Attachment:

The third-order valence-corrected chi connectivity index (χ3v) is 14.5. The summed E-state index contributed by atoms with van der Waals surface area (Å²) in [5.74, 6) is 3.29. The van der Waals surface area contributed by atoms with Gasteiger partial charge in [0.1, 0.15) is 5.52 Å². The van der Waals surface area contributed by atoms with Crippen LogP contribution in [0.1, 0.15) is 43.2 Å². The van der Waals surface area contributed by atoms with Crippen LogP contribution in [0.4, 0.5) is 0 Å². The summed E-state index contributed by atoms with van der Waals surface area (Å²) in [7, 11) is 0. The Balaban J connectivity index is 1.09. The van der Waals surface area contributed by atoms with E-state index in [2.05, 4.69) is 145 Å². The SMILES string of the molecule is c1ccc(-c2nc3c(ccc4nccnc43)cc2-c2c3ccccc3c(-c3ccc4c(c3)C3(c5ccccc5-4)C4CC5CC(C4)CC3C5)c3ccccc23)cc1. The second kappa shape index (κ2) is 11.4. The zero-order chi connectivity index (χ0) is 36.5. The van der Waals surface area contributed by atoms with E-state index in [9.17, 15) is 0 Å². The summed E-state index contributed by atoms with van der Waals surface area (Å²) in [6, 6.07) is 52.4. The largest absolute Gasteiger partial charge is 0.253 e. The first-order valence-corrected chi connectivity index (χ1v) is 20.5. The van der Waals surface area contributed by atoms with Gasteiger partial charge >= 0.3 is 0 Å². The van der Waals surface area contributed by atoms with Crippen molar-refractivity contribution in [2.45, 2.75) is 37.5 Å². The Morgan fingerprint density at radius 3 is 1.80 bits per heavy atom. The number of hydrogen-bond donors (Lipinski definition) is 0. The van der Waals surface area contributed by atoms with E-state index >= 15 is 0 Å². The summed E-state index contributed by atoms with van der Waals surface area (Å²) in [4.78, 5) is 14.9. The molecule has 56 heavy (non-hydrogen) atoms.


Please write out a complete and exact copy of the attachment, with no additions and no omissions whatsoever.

The third-order valence-corrected chi connectivity index (χ3v) is 14.5. The summed E-state index contributed by atoms with van der Waals surface area (Å²) in [5.74, 6) is 3.29. The van der Waals surface area contributed by atoms with Gasteiger partial charge in [0.1, 0.15) is 5.52 Å². The van der Waals surface area contributed by atoms with Crippen LogP contribution in [0.1, 0.15) is 43.2 Å². The van der Waals surface area contributed by atoms with Crippen LogP contribution in [0.4, 0.5) is 0 Å². The summed E-state index contributed by atoms with van der Waals surface area (Å²) in [7, 11) is 0. The Balaban J connectivity index is 1.09. The van der Waals surface area contributed by atoms with E-state index in [2.05, 4.69) is 145 Å². The SMILES string of the molecule is c1ccc(-c2nc3c(ccc4nccnc43)cc2-c2c3ccccc3c(-c3ccc4c(c3)C3(c5ccccc5-4)C4CC5CC(C4)CC3C5)c3ccccc23)cc1. The second kappa shape index (κ2) is 11.4. The zero-order chi connectivity index (χ0) is 36.5. The van der Waals surface area contributed by atoms with E-state index in [9.17, 15) is 0 Å². The summed E-state index contributed by atoms with van der Waals surface area (Å²) in [6, 6.07) is 52.4. The largest absolute Gasteiger partial charge is 0.253 e. The first-order valence-corrected chi connectivity index (χ1v) is 20.5. The van der Waals surface area contributed by atoms with Gasteiger partial charge >= 0.3 is 0 Å². The van der Waals surface area contributed by atoms with Crippen molar-refractivity contribution in [2.45, 2.75) is 37.5 Å². The Morgan fingerprint density at radius 3 is 1.80 bits per heavy atom. The number of hydrogen-bond donors (Lipinski definition) is 0. The van der Waals surface area contributed by atoms with E-state index >= 15 is 0 Å². The summed E-state index contributed by atoms with van der Waals surface area (Å²) in [4.78, 5) is 14.9. The molecule has 56 heavy (non-hydrogen) atoms.